In our series on outsiders who are close to education, Ewan Aitken talks to Susan McVie about her work with youth offenders
Susan McVie was still typing when I entered her small office. Forget unhurried academia, this is someone with more to do than the hours of the day allow. Given that she is trying to make sense of the life choices of more than 4,000 teenagers - whom she has been interviewing for around 10 years as to why they have chosen to break the law or not - it is no wonder she is a woman under pressure.
Mrs McVie is co-director of the Edinburgh Study of Youth Transitions and Crime, a longitudinal study of youth offending which has been based at Edinburgh University since 1998, when tracking began of the entire first- year intake to Edinburgh secondary schools.
She is a product of three primaries and two secondaries, from Eyemouth to Perth. Despite the peripatetic nature of her schooling, she recalls it as the best days of her life, because it provided "a stability when home was not stable. I could be the same as others, which was not the case at home".
Moving schools so often taught her the huge variations in what they offer. In one, she perceived herself as "doing OK"; another saw her at "the bottom of the pile, feeling really stupid". Her reaction was to grab the opportunity to work harder and do better, but her concern remains that many parents think that as long as their children are at school, they will do OK.
Mrs McVie rejects any notion that this is an argument for reinforcing parental choice, which should be for "extras" such as Gaelic, not for sending children to a "better school".
She says: "Parental choice won't give us the level playing field for every child's needs."
Children's backgrounds will often mitigate against them so much that simply going to school in another area won't solve the fundamental problems they face, she suggests. They will face labelling in their new school and be seen as having rejected their neighbours and peers.
Labelling is a key issue for Mrs McVie. For example, those labelled as white males from poorer areas are more likely to be seen as potential criminals, and so are picked up more by the police. And they are more likely to end up offending (60 per cent of children picked up by the police are convicted of a crime by the time they are 19).
Mrs McVie says schools must avoid being part of that process, using pejorative remarks like "you are just like your brother" or "I knew your sister". School exclusions are the strongest indicator of conviction by the age of 19.
She says: "Police and teachers have to act over crimes or inappropriate behaviour, but repeated targeting means that, even if young people reduce their offending, they aren't allowed to change."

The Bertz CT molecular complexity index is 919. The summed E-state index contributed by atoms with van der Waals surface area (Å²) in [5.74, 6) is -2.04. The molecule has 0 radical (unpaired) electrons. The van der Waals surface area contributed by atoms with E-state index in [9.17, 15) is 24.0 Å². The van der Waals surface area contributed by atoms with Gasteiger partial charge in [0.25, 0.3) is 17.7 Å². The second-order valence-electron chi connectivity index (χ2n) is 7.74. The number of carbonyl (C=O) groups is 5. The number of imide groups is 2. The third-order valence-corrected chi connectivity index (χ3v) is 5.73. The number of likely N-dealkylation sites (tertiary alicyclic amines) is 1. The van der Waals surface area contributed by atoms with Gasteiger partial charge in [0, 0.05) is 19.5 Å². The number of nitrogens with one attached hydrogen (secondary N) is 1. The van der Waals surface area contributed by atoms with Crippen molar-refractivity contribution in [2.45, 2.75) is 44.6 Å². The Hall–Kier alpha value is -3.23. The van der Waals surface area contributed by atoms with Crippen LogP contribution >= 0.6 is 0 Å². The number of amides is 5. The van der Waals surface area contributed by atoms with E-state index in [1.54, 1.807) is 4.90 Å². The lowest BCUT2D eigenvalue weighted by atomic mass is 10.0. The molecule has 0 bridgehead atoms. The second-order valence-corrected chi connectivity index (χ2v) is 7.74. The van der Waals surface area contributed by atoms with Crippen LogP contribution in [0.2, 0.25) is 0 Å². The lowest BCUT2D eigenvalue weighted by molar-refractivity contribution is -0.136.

She says schools vary in how they deal with difficult pupils. Some teachers have the right personality for the job. But "really good teachers who can manage difficult kids end up in management, far away from the kids who need them".
Schools are often the one place of stability in a young person's life. But the right adults must be with them when their personal crisis spills out into the classroom.
Yet, Mrs McVie acknowledges, schools cannot sort this out themselves. She would, if possible, filter out cash from the criminal justice system and spend it on schools, supporting complete regeneration.
She argues that just as one kid getting out to another school won't sort the problem, so targeting particular families simply leads to more labelling. Resources need to be across the board, so that those who need it most get caught up in a change that involves everyone.
Mrs McVie is deeply critical of political targets for ASBOs, which she regards simply as an attempt to prove bad behaviour is being dealt with. They label and so mitigate against change.
She knows that something needs to be done for victims of crime but believes that acting in a way that excludes will not bring change.
It should begin with parents, but we are "too private about parenting", in fear of being labelled a failure.
"We need to help everyone, so those who need it most don't feel excluded," she says. "The aggregate effect changes cultures at a street as well as a community or city level."
1968: Born Edinburgh
1980-86: Perth High; Eyemouth High
1986-87: Napier University, department of secretarial studies
1987-91: Napier University, department of biological sciences
1991-92: Edinburgh University, school of law
1992-97: Research officer and senior research officer, criminological research branch, the Scottish Office
1998-to date: Senior research fellow, school of law, Edinburgh University and co-director of the Edinburgh Study of Youth Transitions and Crime
Leader of the CJ-Quest Network in the Scottish Centre for Crime and Justice Research; member, Scottish Government's Scottish Crime and Justice Survey Technical Advisory Group; member, Scottish Government's SCOTSTAT board and the SCOTSTAT crime and justice committee; member, methodological working group of the International Self-Report Delinquency Study.
Photograph: Gareth Easton.